He addresses Lews Therin as “Lord of the Morning”, which sets off an increasing variety of Important-Sounding Titles and Things That Are Capitalized to Signify Importance. The one that immediately leaps out is a reference to “Shai’tan”.

Shai’tan is an existing word, Arabic for adversary and most often associated with Satan. (Guess the etymology of “Satan”! Pull that one out at your next game of Trivial Pursuit, with my blessing.) This world has a spirituality angle with a Judeo-Christian influence, and the similarities don’t end here. Welcome to one of the prototypical high fantasy tropes that Jordan adopted with gusto: taking real-world proper nouns and inserting them, usually with a letter or two added, missing, transposed, or otherwise altered to make it “his own”. Let’s keep track of this, shall we?


Every time there’s a name with a real world equivalent that looks like the parents from Baby’s Named a Bad, Bad Thing got their hands on it, expect to see that count pop up.

Lews Therin is too busy being insane to appreciate this, and from the sound of things, we can infer that this ruined house belongs to him. Our fabulous visitor gets an equally fabulous name—Elan Morin Tedronai—and he is unimpressed with the state of things. I think he’s supposed to be Ishamael, the Forsaken, but I can’t remember for sure which one he actually is. Anyway, his eye-rolling annoyance gives me life. More titles are thrown around: Elan is Betrayer of Hope, because apparently someone else must have laid claim to Evil McEvilpants of Evilvania. Lews Therin is the Dragon, and now known as Kinslayer.

Clearly, we’ve found the culprit of the destruction.

More meaningful words: the Servants. Ring of Tamyrlin, the High Seat, the Nine Rods of Dominion. Places like the Hall of Servants (presumably the same Servants as mentioned above), the Gates of Paaran Disen (a play on “paradise”?). Elan Morin tosses these things around to establish that his antagonism with Lews Therin is personal, rather than political, and he takes a certain satisfaction in a Shai’tan-powered Healing, temporarily granting the Dragon an agonizing but effective period of lucidity.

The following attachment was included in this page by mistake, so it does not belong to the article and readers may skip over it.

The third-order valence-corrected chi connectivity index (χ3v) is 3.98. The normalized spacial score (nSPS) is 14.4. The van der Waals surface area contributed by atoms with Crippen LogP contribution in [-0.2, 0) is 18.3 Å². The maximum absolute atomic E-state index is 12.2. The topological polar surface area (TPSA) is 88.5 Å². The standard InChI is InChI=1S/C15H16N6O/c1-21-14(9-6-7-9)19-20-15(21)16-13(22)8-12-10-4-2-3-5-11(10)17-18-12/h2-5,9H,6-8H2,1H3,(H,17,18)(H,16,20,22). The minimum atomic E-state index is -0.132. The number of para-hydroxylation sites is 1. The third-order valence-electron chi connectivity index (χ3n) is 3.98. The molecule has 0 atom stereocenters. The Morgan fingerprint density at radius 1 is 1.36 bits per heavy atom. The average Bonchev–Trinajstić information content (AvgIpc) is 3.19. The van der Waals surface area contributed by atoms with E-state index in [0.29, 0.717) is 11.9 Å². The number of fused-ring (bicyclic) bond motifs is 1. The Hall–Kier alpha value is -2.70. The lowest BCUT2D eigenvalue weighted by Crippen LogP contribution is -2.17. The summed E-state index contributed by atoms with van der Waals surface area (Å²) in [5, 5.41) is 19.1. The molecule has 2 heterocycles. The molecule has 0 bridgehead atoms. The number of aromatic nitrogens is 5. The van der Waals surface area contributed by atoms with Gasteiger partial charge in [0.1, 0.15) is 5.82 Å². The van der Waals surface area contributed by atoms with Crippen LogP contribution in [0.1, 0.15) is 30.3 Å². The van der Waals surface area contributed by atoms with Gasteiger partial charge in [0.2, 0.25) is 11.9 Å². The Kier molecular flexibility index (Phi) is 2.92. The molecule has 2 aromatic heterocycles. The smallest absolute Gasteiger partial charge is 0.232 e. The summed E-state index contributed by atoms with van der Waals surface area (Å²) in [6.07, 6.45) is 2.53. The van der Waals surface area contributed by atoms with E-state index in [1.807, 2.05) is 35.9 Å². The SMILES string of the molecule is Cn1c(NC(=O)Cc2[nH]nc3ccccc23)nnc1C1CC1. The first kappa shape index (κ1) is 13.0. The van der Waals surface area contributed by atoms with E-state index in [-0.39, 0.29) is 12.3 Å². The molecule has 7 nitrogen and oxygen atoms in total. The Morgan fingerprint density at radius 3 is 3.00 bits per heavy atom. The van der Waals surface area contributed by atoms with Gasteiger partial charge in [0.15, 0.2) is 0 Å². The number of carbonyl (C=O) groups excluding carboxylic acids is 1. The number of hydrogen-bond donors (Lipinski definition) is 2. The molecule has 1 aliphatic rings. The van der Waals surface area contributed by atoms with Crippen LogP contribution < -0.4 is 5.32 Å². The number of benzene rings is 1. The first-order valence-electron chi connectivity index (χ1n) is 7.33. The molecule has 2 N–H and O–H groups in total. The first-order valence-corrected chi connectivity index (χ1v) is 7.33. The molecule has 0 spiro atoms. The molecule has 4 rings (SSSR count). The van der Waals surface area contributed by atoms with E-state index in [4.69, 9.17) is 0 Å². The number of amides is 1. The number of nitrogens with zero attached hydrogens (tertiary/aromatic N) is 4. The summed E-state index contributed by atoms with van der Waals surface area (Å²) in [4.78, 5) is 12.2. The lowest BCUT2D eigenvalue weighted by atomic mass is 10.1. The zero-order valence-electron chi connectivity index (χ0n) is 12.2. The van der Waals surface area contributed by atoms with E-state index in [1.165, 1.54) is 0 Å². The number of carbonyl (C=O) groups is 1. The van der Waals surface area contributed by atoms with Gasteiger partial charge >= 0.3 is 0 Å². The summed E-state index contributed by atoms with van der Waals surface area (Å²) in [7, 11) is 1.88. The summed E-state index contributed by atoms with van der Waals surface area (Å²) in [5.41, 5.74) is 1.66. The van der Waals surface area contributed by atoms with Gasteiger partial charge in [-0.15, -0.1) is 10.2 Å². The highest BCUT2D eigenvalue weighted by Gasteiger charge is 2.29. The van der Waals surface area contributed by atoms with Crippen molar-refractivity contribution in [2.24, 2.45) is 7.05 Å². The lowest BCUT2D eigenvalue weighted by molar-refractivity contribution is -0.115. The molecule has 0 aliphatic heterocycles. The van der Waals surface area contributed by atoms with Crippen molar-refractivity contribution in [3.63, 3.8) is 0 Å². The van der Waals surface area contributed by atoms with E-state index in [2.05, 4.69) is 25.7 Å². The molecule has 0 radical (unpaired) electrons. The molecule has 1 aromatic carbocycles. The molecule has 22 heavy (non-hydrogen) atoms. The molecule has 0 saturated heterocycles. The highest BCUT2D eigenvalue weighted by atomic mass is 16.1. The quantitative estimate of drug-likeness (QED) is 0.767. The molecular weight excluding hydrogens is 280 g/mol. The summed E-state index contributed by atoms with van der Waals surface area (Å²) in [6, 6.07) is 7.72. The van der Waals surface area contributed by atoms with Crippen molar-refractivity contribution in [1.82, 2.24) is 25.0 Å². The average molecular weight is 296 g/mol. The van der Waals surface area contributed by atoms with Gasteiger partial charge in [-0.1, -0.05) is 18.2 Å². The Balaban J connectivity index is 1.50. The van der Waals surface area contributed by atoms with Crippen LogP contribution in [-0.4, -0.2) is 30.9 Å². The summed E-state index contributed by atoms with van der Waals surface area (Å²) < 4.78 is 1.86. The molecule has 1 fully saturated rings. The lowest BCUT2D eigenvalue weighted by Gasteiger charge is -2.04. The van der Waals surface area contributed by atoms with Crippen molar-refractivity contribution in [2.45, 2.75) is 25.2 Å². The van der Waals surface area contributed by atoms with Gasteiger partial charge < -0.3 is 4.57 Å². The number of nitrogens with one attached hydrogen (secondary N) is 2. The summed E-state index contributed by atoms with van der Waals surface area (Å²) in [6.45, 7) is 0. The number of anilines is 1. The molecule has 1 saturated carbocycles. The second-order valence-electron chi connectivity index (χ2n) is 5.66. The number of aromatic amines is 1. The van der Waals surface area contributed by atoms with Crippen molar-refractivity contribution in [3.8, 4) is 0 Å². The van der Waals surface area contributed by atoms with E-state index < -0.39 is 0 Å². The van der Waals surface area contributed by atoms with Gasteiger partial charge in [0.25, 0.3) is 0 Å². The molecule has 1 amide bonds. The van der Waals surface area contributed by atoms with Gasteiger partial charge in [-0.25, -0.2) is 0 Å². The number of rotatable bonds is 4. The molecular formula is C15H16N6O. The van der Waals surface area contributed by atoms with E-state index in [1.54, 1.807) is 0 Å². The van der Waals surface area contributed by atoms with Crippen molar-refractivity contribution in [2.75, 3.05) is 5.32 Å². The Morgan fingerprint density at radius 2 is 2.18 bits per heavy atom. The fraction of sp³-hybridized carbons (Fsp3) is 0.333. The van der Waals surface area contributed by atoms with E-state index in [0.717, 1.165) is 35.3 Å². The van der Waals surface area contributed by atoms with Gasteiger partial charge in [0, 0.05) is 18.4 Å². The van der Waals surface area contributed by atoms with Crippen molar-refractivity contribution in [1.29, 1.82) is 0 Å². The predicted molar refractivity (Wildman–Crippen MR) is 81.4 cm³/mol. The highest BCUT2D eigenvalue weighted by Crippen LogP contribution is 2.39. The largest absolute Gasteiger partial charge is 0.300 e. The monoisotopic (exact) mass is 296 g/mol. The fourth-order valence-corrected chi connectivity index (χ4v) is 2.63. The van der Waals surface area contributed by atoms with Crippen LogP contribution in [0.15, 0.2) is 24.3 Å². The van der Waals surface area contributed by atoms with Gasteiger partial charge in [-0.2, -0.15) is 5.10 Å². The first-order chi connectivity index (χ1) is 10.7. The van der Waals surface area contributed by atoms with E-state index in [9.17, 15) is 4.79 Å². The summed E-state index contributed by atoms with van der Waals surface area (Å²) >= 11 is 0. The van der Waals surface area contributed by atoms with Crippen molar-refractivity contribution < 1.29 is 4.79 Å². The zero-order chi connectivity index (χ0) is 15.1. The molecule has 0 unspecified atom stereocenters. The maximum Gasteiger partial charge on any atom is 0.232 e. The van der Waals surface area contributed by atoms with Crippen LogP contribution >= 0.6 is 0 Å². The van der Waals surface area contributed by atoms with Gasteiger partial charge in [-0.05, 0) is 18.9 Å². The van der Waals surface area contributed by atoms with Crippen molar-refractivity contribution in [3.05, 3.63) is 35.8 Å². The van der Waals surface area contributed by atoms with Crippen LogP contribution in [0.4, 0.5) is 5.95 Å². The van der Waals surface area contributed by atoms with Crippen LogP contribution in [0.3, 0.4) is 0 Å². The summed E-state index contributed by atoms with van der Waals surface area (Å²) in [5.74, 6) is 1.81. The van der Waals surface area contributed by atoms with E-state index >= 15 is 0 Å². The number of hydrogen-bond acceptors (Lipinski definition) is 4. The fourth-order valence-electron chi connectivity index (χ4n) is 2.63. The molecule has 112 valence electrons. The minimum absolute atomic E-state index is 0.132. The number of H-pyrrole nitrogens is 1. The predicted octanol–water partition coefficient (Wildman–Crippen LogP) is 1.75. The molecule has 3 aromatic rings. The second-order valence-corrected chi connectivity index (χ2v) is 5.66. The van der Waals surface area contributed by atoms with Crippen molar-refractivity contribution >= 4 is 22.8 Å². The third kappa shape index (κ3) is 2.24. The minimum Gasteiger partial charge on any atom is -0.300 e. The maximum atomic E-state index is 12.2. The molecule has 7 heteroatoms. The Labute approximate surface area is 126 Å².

Things go downhill rapidly following this, as the very reason Lews Therin went mad in the first place—the realization that he murdered his entire family, including his beloved Ilyena Sunhair—threatens to drive him to insanity again.

Oh, yeah. The two men we’ve met? The Lord of the Morning. Betrayer of Hope. The Dragon. The one named woman? Described consistently as “golden-haired” and given the title “Sunhair”. Because, you know, women are most easily described by their features and not their accomplishments. For all that women are supposedly just as powerful and equal as men in this society, I don’t see Elan running around with the title “Well-Dressed”. Let’s kick off a count, just to keep track.


Lews Therin does what any unbalanced man in the throes of grief would do: he seizes tainted saidin, the source of magic, and flees the scene. Saidin is the male half of the power that drove the universe, that turned the Wheel of Time and he feels the oily taint fouling its surface. Like the wholesale slaughter of his family, this too is his fault. Through his arrogance, Lews Therin destroyed the world, destroyed his family, destroyed a force of nature and now, he destroys himself.

The forming of Dragonmount pulls a volcano out of a flat prairie, detours a river, and pulls up an island in the middle of it. I see you there, Tar Valon! Hey, that’s neat! I never noted the significance of that before. New count!


Elan appears one last time so we can end this prologue on a fittingly ominous note: he claims that the battle will not end with Lews Therin’s death. The battle will not end until the end of time.

The prologue closes with two excerpts that describe the Breaking of the World and the Cycle of the Dragon. The Wheel spins on.

My Thoughts

The prologue manages to take fantasy standards—the fight of light vs. dark, the vaguely medieval setting, the existence of magic—and keep it compelling. Even now, almost fifteen years since I first cracked open this book, it isn’t boring to me. And trust me, I’ve read a lot of fantasy between now and then. Without trying anything that’s too off the wall, he conveys common tropes in a way that doesn’t make me feel as though I’ve seen this before (well, you know what I mean). The readers get a roaring start, hints of world-building without info dumps, and a hook for chapter one. All in all, a great start to this epic series.





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Coming Soon!

A new project looms on the horizon!

Ladies and gentlemen and everything in between, I will soon embark on a quest: to re-read Robert Jordan’s A Wheel of Time series from start to finish.

14 books.

658 chapters.

Almost 4 million words.

23 years in the making.

Oh, and I’m going to blog about it, sharing my thoughts and experiences with all of you. You’re welcome!

Is this a daunting undertaking? Quite. Will I make it? We can only hope!

Good lord, why would you do such a thing?